Past Masters: Kandinsky on Rembrandt
The following excerpts are from Modern Artists on Art, edited by Robert L. Herbert and published by Prentice-Hall in 1964:
Wassily Kandinsky (1866-1944) wrote more extensively than any other major artist of the twentieth century, and his writings have been as influential as his paintings. "Reminiscences" [published in 1913] is a brief autobiography, and by far his most personal essay....
Rembrandt moved me deeply. The great division of Light and Dark, the blending of secondary tones into the larger parts, the melting together of these tones in these parts, which had the effect of a giant antiphony at every distance and immediately reminded me of Wagner's trumpets, revealed to me completely new possibilities, superhuman powers of color in its own right and particularly the intensification of power through juxtapositions [Zusammenstellungen], that is, contrasts. I saw that every large surface in itself contained no fairy-tale quality, that each of these surfaces immediately betrayed its derivation from the palette, but that this surface actually acquired a fairy-tale effect through the other, contrasted surface, so that its origin on the palette seemed unbelievable at first glance.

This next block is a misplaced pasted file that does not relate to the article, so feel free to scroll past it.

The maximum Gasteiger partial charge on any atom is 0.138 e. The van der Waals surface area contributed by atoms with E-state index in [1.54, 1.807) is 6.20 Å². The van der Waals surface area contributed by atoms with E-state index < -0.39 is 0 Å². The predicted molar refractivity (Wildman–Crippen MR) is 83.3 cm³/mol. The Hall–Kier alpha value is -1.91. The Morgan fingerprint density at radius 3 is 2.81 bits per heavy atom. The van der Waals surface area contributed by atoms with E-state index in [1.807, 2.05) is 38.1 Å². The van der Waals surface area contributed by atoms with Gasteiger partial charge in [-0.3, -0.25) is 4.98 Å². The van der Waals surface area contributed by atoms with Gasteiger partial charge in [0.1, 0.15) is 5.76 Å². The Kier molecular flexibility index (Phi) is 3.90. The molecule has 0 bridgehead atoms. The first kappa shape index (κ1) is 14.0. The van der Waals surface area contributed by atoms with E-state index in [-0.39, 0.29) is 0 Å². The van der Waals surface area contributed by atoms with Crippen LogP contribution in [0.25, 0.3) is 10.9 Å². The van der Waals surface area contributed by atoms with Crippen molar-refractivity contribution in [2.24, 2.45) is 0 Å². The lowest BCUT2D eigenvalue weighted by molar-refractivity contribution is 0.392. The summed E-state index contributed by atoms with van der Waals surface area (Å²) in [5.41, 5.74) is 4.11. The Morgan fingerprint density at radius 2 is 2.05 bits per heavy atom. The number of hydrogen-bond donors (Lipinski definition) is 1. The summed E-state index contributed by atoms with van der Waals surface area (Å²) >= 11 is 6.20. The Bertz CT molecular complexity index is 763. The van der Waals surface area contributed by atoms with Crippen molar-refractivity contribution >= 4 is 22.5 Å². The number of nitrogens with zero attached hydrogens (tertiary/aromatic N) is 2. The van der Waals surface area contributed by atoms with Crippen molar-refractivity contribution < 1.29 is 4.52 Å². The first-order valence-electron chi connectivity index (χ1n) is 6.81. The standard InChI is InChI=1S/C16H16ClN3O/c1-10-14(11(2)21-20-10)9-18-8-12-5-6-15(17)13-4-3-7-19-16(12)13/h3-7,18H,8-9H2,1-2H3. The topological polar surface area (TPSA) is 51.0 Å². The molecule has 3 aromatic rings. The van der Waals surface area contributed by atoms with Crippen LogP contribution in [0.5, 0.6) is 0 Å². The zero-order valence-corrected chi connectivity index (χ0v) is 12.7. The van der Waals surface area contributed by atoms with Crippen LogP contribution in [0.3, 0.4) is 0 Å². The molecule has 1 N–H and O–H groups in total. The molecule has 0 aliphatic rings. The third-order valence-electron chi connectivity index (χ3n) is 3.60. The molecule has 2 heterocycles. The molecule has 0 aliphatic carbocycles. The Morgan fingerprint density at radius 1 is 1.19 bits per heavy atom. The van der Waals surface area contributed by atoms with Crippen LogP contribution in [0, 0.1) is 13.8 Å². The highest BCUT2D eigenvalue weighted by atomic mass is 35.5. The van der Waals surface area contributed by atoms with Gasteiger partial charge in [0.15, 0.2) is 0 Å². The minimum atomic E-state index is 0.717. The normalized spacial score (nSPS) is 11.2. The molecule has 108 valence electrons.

However it was not in my nature to apply a means observed without further ado. Unconsciously I approached strange pictures as I now approach "nature"; I greeted them with reverence and deep joy, but felt, nevertheless, that this was a power foreign to me. On the other hand I felt somewhat unconsciously that this great division gives Rembrandt's pictures a quality that I had never seen before. I felt that his pictures "last a long time," and explained it to myself that I had first to exhaust one part continuously and then the other. Later I understood that this division magically produces on the canvas an element which originally seems foreign and inaccessible to painting -- time.
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